The proposed rule broadly defines “employer” as any natural person, partnership, corporation, association, limited liability company or other legal entity (or a division/subsidiary thereof) that hires or contracts with a worker to work for the person.
However, according to the FTC, some employers, including most non-profits (for example, a hospital structured as a not-for-profit corporation), would be exempt from the proposed rule. This is because the FTC Act provides that the FTC can enforce Section 5 against “persons, partnerships, or corporations,” which are defined as entities “organized to carry on business for [their] own profit or that of [their] members.” Thus, the FTC’s authority does not extend to non-profit entities, unless the non-profit is organized by and operates for the benefit of for-profit members, or the non-profit status of the organization is otherwise baseless.
- What types of “workers” would be covered by the proposed rule?
The proposed rule broadly defines “worker” as any “natural person who works, whether paid or unpaid, for an employer.” That includes “without limitation, an employee, individual classified as an independent contractor, extern, intern, volunteer, apprentice or sole proprietor who provides a service to a client or customer.” The proposed rule does not draw any distinctions based on skill, seniority or wage/salaried workers.
“Worker” does not include “a franchisee in the context of a franchisee-franchisor relationship.” The FTC views the relationship between a franchisor and franchisee as potentially more analogous to the relationship between two businesses than the relationship between an employer and a worker. However, the proposed rule would cover natural persons who work for either a franchisee or franchisor.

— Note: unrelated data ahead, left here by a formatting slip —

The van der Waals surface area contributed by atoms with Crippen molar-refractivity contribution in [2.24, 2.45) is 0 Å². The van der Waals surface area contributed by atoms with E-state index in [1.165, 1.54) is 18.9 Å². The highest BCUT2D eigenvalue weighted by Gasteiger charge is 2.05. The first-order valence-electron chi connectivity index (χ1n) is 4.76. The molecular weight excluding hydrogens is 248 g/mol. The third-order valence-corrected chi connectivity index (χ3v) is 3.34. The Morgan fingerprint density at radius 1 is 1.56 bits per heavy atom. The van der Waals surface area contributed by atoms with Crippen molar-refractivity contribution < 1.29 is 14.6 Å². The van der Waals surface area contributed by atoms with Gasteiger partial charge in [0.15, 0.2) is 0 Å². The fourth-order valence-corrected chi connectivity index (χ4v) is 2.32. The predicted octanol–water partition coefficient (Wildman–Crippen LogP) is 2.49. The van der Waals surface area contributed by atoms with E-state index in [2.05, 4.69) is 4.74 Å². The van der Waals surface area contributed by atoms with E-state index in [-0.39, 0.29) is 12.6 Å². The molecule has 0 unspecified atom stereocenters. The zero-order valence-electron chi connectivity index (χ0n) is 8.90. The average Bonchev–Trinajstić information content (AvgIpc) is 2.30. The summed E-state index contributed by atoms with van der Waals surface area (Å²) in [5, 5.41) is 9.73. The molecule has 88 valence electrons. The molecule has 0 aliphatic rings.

- Does “worker” include a partner in a partnership entity or a member of a company with an ownership stake?
- This is unclear. On its face, the proposed rule would appear to prohibit non-compete clauses restricting such partners or members who also provide services as “workers” to the entity, even if the partner or member continues to hold their ownership position after the term of employment ends. This approach would create a distinction between partners who provide services to the partnership or its affiliates (who appear to be covered by the proposed rule and therefore could not be subject to non-competes) and partners who do not provide such services (who presumably could remain subject to non-competes). There are strong arguments as to why partners, like other equity owners, should not be subject to a bright line ban on non-competes, particularly for covenants given in their capacity as equity owners.
- Does the proposed rule contain any exceptions for senior executives, highly paid workers or highly skilled workers?
- No. As written, the proposed rule does not distinguish between workers based on skill, pay or seniority. The ban on non-competes applies to any and all workers. However, the FTC recognizes certain differences between senior executives and other workers in its findings and explicitly seeks public comment on several alternatives to the proposed rule’s broad prohibition, including whether non-competes between employers and senior executives should be subject to a different standard.
- Does the proposed rule contain an exception for non-competes related to the sale of a business?
- Yes, but it is a narrow exception. The proposed rule would not prohibit an employer-worker non-compete clause entered into by a person selling a business entity, or otherwise disposing of all of their ownership interest in the business entity, or by a person selling all or substantially all of a business entity’s operating assets, when the person restricted by the non-compete owns 25% or more of that business entity. This is a much more restrictive definition of “substantial ownership” than even states like California apply. Notably, the proposed rule does not explain what types of ownership interests (e.g., options, warrants or tiered ownerships) are considered in calculating the 25% threshold.
Comments and Timing